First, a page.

STIM1 is a Ca2+ Sensor That Activates CRAC Channels and Migrates from the Ca2+ Store to the Plasma Membrane
As the sole Ca2+ entry mechanism in a variety of non-excitable cells, store-operated calcium (SOC) influx plays an important role in Ca2+ signaling and many other cellular processes1–3. A calcium release-activated calcium (CRAC) channel in T lymphocytes is the best characterized SOC influx channel4–6 and is essential to the immune response, sustained activity of CRAC channels being required for gene expression and proliferation7–10. The molecular identity and the gating mechanism of SOC and CRAC channels have remained elusive. Previously, we identified Stim and the mammalian homolog STIM1 as essential components of CRAC channel activation in Drosophila S2 cells and human T lymphocytes11. Here, we show that expression of EF hand mutants of Stim or STIM1 activates CRAC channels constitutively without changing Ca2+ store content. By immunofluorescence, EM localization, and surface biotinylation we demonstrate that STIM1 migrates from ER-like sites to the plasma membrane upon depletion of the Ca2+ store. We propose that STIM1 functions as the missing link between Ca2+ store depletion and SOC influx, serving as a Ca2+ sensor that translocates upon store depletion to the plasma membrane to activate CRAC channels.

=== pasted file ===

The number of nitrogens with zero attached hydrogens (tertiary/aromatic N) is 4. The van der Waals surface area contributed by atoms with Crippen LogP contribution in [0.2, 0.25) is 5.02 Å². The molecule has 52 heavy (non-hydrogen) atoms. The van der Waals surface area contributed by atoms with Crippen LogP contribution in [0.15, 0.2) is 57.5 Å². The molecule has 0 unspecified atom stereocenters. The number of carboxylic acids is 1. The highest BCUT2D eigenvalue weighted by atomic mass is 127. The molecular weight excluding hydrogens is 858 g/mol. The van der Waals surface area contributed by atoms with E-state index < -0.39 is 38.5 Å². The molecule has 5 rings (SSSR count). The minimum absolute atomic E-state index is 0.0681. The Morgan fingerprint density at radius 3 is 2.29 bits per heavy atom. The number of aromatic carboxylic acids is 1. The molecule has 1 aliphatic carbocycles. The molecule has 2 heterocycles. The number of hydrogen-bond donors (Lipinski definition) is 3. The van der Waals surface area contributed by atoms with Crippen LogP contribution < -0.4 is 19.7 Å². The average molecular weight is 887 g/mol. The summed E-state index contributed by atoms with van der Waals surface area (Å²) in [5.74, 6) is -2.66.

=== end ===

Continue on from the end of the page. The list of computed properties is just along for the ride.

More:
Zhang, S. L.,
Kozak, J. A.,
Deerinck, T. J.,
Ellisman, M. H.,
Stauderman, K. A.,
& Cahalan, M. D.
(2005). STIM1 is a Ca2+ Sensor That Activates CRAC Channels and Migrates from the Ca2+ Store to the Plasma Membrane. Nature, 437 (7060), 902-905.